For Reservation Call : 1.888.222.5847


Home » Conversational » Techniques

Techniques

Conversation is a more complicated event than you might think. Here are some of the tools in my toolkit when talking with others.

Have more interesting conversations

Starlee Kine spoke in 2003 about getting rid of small talk and getting to the conversation you want to have. Her main point was that we waste time with new people talking about superficial and uninteresting things, like the weather, when we could be getting to know each other in more interesting or meaningful ways. Thanks to this technique, I have my questions I use to get to know new people whenever I go to a party or gathering.

Listen to Starlee Kine on This American Life

Have the difficult conversations

There are times when we can’t walk away from having difficult conversations. We already know there is disagreement, but we have to come to a better place where we can function together, even if we disagree. Crucial Conversations by Kerry Patterson, Joseph Grenny, Ron MacMillan, Al Switzler and Laura Roppe outlines all the conditions and methods for getting through these difficult interactions with people. Even if you can’t do everything at your next crucial conversation, it helps to know what might make it more successful.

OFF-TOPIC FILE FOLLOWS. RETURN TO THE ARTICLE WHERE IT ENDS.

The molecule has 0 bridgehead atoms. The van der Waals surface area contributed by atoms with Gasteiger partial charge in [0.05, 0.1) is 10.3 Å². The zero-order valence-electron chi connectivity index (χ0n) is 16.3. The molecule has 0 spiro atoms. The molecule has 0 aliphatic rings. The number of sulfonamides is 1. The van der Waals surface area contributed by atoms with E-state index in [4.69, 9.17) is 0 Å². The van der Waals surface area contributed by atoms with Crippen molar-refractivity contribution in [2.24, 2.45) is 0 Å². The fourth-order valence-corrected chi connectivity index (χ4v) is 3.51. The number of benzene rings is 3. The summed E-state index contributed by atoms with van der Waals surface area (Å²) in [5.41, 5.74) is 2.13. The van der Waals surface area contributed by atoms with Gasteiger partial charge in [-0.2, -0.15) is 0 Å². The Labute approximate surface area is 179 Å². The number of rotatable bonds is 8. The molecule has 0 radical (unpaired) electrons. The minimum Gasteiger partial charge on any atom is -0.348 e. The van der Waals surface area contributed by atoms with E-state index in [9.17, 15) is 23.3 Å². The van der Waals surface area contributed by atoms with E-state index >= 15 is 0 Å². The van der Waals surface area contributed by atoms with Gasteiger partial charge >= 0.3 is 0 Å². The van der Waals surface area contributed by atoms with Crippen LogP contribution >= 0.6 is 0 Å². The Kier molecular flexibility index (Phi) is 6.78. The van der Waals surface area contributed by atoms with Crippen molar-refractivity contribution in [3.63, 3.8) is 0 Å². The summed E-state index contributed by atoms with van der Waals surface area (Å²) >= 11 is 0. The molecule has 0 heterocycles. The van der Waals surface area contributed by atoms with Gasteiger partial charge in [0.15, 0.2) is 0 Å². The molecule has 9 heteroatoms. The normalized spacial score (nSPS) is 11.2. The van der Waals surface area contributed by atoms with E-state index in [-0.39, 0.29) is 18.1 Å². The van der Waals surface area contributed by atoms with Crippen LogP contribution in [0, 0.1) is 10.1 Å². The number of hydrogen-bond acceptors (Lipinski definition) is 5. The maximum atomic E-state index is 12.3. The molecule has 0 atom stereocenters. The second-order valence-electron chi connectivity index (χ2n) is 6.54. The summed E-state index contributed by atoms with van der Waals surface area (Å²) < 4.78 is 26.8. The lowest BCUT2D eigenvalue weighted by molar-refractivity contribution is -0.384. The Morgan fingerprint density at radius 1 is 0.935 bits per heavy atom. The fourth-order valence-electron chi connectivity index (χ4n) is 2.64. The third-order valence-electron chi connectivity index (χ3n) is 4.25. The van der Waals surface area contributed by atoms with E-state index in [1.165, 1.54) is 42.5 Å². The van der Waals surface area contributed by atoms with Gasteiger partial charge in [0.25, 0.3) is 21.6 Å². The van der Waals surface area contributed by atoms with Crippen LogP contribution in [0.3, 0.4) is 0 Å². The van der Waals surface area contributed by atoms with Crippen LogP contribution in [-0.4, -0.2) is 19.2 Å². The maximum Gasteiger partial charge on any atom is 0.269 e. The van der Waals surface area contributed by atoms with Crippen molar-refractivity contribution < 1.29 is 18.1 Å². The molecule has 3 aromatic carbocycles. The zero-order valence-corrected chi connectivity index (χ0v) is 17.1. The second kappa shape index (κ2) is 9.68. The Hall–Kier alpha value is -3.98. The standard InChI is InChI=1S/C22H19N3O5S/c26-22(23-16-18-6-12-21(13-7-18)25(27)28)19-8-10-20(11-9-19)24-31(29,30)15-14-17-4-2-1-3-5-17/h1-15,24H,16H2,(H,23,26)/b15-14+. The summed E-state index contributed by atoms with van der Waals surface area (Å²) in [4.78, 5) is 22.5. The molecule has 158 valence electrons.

Read a summary of the Crucial Conversations book

Understand conversation and attention

The Pursuit of Attention talks about how power and attention go together. It’s important to understand this conversational undercurrent, to better understand how conversation becomes a tool for power. In short, people with more power tend to have more control over when and where they talk to people and thusly who gets their attention. People with less power tend to be at the whim of circumstance as to whether or not they can manage attention (and conversation). In some cases, this may mean being ignored all together and excluded from conversation.

People use conversation to focus your attention all the time, sometimes for the better and sometimes for the worse. They use more common words to help you connect more easily to what they’re saying. They use new words to identify and capture experiences that don’t already have a place in conversation. They use words to get you emotionally involved, so you’ll stop being critical. They use vague words to make you think they’ve answered your question, but they really haven’t. A response is not always an answer, and an answer is not always the whole truth. It’s important to think critically about how people talk about important issues in ways that prevent you from seeing the entire picture.